(c) This is a valid argument, assuming that Shimon has money with which to pay. Even if he does not however - he has no leg to stand on, because just as the ox was Meshubad to him (when it damaged in the Reshus of Reuven), so too, was it Meshubad to his creditor (the Nizak, for whom he must accept partial responsibility, as we explained above), because of 'Shibuda de'Rebbi Nasan'.

(d) Rebbi Nasan learns from the Pasuk "ve'Nasan la'Asher Asham Lo" - that if Reuven owes Shimon money and Shimon owes Levi, Levi may claim directly from Reuven.

(a) We learned in the Seifa of the Beraisa, where the ox became a Mu'ad before Reuven returned it and it subsequently gored again - that Shimon pays Chatzi Nezek, whilst Reuven pays nothing. The reason that Shimon does not pay full damages, according to Rebbi Yochanan, is - because 'Reshus Meshaneh'.

(b) He establishes two different authors for the two sections of the Beraisa - because the Tana of the Reisha, which obligated Nezek Shalem, despite the fact that the animal changed hands from the owner to the borrower, clearly holds 'Reshus Einah Meshaneh'.

(c) According to Rabah, both sections of the Beraisa hold 'Reshus Einah Meshaneh' and the reason that in the Seifa, Shimon pays only Chatzi Nezek, is - because he can argue that Reuven does not have the authority to turn his Tam into a Mu'ad.

(d) Rav Papa takes the opposite view. He holds that, despite the fact that the Beraisa holds 'Reshus Meshaneh', nevertheless, in the Reisha, the ox remains a Mu'ad in the domain of the borrower - because a borrowed ox always remains the property of the owner (and although it is now under the jurisdiction of the borrower, it is not considered a new domain).

(a) We learned in our Mishnah that a Shor ha'Itztadin is not Chayav Miysah. According to Rav, it is Kasher to go on the Mizbe'ach - because it killed be'O'nes.

(b) Shmuel holds - that it is disqualified from going on the Mizbe'ach.

(a) The Tana Kama of a Beraisa precludes an animal that raped or that was raped from the Pasuk in Vayikra "Min ha'Beheimah", an animal that was worshipped in the name of idolatry from "min ha'Bakar", a Muktzah (dedicated to the worship of idolatry) from "Min ha'Tzon". From the "Vav" of "u'Min ha'Tzon" - he precludes an ox that gored.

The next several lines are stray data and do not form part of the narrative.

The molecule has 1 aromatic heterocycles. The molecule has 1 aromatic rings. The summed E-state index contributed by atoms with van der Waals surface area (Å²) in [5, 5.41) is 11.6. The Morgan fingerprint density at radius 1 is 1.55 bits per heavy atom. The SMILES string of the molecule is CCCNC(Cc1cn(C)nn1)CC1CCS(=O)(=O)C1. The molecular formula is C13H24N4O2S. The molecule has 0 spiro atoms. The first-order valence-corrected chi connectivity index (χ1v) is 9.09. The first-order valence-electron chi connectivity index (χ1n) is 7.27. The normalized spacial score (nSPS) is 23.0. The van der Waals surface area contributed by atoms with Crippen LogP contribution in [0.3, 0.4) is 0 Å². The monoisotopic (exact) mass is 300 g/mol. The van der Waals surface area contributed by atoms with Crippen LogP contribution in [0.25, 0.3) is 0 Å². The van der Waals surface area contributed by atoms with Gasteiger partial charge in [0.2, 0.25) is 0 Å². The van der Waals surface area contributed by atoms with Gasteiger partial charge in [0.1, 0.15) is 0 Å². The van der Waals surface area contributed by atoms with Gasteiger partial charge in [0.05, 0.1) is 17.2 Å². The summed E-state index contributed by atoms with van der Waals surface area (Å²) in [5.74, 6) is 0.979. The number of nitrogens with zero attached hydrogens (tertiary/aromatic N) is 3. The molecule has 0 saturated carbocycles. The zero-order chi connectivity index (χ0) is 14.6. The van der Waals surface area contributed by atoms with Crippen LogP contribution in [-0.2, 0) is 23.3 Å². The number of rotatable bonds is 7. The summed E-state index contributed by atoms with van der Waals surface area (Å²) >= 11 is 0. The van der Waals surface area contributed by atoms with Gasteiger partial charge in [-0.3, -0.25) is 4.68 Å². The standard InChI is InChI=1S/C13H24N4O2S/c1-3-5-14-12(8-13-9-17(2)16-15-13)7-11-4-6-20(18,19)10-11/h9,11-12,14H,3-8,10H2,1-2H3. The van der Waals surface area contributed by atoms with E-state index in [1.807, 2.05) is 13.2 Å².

(b) A 'Muktzah' animal is - one that has been designated for idol-worship, even though it was not yet worshipped.

(c) An animal that raped, that was raped or that killed a person requires a Pasuk to disqualify it from the Mizbe'ach - in a case where there was only one witness, or that the owner alone saw it happen, in which case the animal is not put to death.

(d) The problem that Rebbi Shimon has with 'Noge'ach' and 'Rove'a' is - why the Torah finds it necessary to preclude them both. Why can we not learn one from the other?

(a) The leniency that ...
1. ... Noge'ach has over Rove'a is - that it is not Chayav be'O'nes like Ratzon.
2. ... Rove'a has over Noge'ach is - that it does not pay Kofer.
(b) We know that the P'sul of Rove'a applies even to an O'nes - by virtue of the fact that it extends to Nirva (which, by an animal, is automatically an O'nes).
(a) We try and disprove Shmuel (who said that an animal that gored be'Ones is Pasul to go on the Mizbe'ach), from the first of the two previous distinctions of Rebbi Shimon - because when he says that Rove'a is not Chayav be'O'nes like Ratzon, we initially interpret this to mean that it is not disqualified from going on the Mizbe'ach.

(b) To resolve Shmuel with the Beraisa - we establish Rebbi Shimon (when he says that Rove'a is not Chayav be'O'nes like Ratzon) by the death-sentence.

(c) Rebbi Shimon now learns from the fact that a Noge'ach be'Ones is Patur from the death sentence - that we cannot derive that a Noge'ach be'Ratzon is disqualified from the Mizbe'ach from Rove'a, and that a Pasuk is therefore required.

(d) We substantiate this interpretation, because - according to the original one, we are taking for granted that the Torah disqualifies a Noge'ach be'O'nes from the Mizbe'ach, whereas in fact, there is nothing in the Pasuk itself to differentiate between a Noge'ach be'Ratzon and a Noge'ach be'O'nes.

(a) In the second of the above distinctions, Rebbi Shimon said that O'nes pays Kofer, whereas Rove'a does not. The problem that we have with this, assuming that ...
1. ... the animal killed the person with the Revi'ah - is that, why there should be any distinction between an ox that killed with its horns and one that killed by means of Revi'ah.
2. ... the person did not die is - in that case, it is obvious that the ox is not killed, seeing as the person did not die.
(b) Abaye replies that the person was subsequently killed in Beis-Din - and that we might therefore have considered the ox as being responsible for his death.

(c) Rava establishes the Beraisa when the animal did kill the person with the Revi'ah. And he answers the Kashya - by making a distinction between killing him with its horns (which is deliberate) and killing him through Revi'ah (which is not).

(d) The connection between this case and that of an animal that walked over a child in the street and killed it - is that is the classical case over which they argue (whether an animal which killed via Regel in the street is Chayav Kofer (Abaye) or not (Rava), and we now extend the Machlokes to Shen, where the animal derives benefit.

13) To substantiate Rav's opinion regarding bringing a bull-fighting ox on the Mizbe'ach, the Beraisa says that a Shor ha'Itztadin is not Chayav Miysah and that it is Kasher to go on the Mizbe'ach, because is an O'nes.